A Global Collective Can Advance Community-led Development
The next steps for the Global Advocacy Team
“People were not necessarily against the relocation…they were against any action that took place without their consent or consultation,” says Rowena ‘Jessica’ Amon, an organizer for Community Organizers Multiversity , a coalition of riverside communities in Manila, Philippines.
Communities along the Pasig River in Metro Manila experience frequent flooding. To address this, the government and funders like the World Bank have proposed plans to mitigate the impact of these devastating floods. Jessica works with communities in the Manila Metro Area to strengthen their participation in the design and implementation of these flood management plans.
When the plans were first proposed, Jessica worried that the solutions proposed would follow ‘business as usual’ and result in the eviction of local communities and accelerate the construction of mega-infrastructure projects. However, the communities who live and work along the river — those most impacted — were quick to organize to prevent this outcome. Not long after the plans were initially announced, an Alliance of People’s Organizations Along Manggahan Floodway (APOAMF) was formed and together with the support of Jessica and Community Organizers Multiversity an alternative plan was developed — a ‘People’s Plan’. Unlike the plans put forth by the government, the People’s Plan prioritized the needs and suggestions of local communities. After presenting the alternative ‘People’s Plan’ to the government and other funders, affected communities were able to successfully secure the construction of alternate housing near their previous place of residence — a key priority that had been identified through the process of developing the People’s Plan.
This people-centered approach has created a paradigm shift in how communities engage with local government on development planning. Till now, Jessica and Community Organizers Multiversity have facilitated People’s Plans, in over a dozen communities. The plans have further boosted efforts to organize and engage collectively with decision-makers. Jessica observes
“Communities are more unified now. They have a plan.”
A success story like Jessica’s is the exception rather than the norm. To understand why, the International Accountability Project convened a Global Advocacy Team of community organizers, activists, and experts to document their experience with impacts of development institutions and propose alternatives when they saw fit. The team came up with a community-led research process to interview more than 800 people in 8 different countries to ask about their experiences and recommendations for development.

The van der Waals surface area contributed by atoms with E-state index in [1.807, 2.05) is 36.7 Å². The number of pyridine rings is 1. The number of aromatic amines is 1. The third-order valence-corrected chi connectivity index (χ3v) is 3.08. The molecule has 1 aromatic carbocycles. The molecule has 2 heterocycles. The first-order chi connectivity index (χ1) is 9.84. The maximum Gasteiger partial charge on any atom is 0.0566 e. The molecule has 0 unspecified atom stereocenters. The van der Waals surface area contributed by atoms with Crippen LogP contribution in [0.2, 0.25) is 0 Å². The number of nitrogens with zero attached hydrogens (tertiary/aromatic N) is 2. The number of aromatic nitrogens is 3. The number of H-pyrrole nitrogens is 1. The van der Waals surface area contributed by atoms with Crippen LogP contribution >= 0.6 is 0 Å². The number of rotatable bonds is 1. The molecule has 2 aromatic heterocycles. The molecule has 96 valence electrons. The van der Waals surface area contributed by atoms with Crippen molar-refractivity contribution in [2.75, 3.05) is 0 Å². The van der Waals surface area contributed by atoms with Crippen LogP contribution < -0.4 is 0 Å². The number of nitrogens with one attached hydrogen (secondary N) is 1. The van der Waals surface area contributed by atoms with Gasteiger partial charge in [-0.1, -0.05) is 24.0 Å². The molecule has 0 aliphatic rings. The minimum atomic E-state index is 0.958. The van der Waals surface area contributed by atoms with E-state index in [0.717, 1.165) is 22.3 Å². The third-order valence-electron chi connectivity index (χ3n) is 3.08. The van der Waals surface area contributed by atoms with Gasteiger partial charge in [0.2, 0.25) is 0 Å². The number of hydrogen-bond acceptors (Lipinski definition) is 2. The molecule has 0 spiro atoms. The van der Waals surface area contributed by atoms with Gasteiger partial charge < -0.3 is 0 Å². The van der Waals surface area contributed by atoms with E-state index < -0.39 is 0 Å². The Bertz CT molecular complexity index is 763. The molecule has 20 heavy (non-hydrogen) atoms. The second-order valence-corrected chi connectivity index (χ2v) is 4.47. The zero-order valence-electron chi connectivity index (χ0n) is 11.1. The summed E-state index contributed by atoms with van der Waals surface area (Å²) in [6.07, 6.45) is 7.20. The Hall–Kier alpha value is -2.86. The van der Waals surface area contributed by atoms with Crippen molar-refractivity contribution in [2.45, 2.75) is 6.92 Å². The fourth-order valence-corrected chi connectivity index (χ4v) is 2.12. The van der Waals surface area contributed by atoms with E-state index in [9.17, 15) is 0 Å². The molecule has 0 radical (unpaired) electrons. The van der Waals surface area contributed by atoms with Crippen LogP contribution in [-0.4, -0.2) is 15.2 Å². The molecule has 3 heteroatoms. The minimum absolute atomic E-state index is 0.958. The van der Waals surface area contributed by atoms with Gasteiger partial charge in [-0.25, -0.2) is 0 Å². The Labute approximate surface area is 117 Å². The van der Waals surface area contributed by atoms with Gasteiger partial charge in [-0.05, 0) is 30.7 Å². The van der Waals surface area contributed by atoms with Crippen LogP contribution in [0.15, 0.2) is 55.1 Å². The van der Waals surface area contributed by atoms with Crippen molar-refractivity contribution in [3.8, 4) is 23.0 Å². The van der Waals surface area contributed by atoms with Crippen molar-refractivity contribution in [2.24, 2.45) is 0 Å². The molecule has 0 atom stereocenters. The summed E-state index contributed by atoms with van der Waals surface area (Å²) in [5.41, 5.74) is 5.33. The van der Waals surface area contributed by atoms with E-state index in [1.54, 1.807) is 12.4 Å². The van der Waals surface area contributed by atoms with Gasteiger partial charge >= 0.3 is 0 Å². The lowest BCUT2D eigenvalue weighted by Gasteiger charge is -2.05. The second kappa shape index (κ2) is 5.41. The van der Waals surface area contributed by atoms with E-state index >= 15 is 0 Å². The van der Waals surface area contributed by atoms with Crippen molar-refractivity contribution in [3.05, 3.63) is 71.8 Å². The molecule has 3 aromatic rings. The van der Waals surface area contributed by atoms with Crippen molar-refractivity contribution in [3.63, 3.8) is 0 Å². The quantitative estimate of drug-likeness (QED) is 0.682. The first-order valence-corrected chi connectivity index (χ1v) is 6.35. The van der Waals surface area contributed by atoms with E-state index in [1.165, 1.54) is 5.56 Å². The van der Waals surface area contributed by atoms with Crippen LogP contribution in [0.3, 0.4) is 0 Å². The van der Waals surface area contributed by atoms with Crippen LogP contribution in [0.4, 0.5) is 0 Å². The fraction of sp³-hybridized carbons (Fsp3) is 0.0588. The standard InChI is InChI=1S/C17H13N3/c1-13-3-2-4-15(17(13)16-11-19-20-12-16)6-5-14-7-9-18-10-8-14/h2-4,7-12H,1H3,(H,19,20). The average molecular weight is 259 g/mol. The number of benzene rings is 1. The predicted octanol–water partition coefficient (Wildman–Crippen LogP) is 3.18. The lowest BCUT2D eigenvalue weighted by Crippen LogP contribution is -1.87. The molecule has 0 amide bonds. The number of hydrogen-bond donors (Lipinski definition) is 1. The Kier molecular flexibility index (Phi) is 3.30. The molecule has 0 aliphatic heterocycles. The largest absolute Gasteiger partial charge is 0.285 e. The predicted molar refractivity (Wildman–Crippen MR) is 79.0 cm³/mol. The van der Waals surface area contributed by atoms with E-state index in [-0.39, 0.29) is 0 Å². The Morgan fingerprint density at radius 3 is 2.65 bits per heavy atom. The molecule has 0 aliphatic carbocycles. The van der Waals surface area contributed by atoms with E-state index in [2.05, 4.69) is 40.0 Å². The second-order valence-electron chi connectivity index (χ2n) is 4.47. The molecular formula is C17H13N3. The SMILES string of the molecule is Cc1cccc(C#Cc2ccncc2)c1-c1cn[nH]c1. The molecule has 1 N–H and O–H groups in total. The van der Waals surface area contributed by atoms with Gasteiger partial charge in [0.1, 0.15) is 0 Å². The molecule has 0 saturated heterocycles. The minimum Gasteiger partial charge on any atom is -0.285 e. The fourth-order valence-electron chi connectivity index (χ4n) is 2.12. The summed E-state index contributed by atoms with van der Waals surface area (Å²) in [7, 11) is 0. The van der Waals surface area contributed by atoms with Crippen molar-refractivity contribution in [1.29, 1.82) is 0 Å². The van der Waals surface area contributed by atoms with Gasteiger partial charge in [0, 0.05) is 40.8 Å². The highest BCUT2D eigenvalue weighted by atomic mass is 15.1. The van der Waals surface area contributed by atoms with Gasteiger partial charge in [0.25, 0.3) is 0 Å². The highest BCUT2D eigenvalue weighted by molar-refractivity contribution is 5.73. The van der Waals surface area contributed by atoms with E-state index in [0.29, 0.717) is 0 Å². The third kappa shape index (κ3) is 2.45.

Their research, published in their report, Back to Development: A Call for What Development Could Be, found that 83% of those affected by development projects never had the opportunity to propose their own ideas and plans.
Additionally, only 7% of those interviewed approved of the project in the first place. It is hard to understand why those that are most impacted by governmental or development bank plans are not invited to participate in how such projects will look, be constructed or funded. This begs the question: why don’t governments and development institutions meaningfully engage with local communities? After all, to quote Jessica,
“(…) people are not really against development. They are against development that causes them displacement, and economic disruption, and interruption of education and family breakdown.”
As a result of the Global Advocacy Team’s research and learning experience, Jessica’s assertion was confirmed. For plans and projects to be considered development, there is a consensus that they should start with a People’s Plan. IAP supports the Global Advocacy Team's findings and believes true development is possible only when plans center affected communities and uphold human and environmental rights.
To fulfill the promise of People’s Plans, IAP will convene a second iteration of the Global Advocacy Team initiative, recruiting activists and leaders who would like to advance community-led development. In this next phase, IAP will
- Invite experts from around the world, with experience in community-led development, to discuss and exchange their lessons and approaches;
- Select the new Global Advocacy Team and assist communities in producing their own community-led development;
- Support communities in their advocacy with stakeholders to adopt a model that truly reflects the views and priorities of those impacted.
The next step for the Global Advocacy Team takes forward the original vision for what development could and should be — a process by which communities may live their lives with dignity, peace and thrive in their homes and environments.
In order to take this initiative forward, we ask funders and those that work or are interested in working with community-led development to contact us. Your experiences, ideas, and proposals are necessary for us to move towards true development. Please get involved by emailing us at iap [at] accountabilityproject.org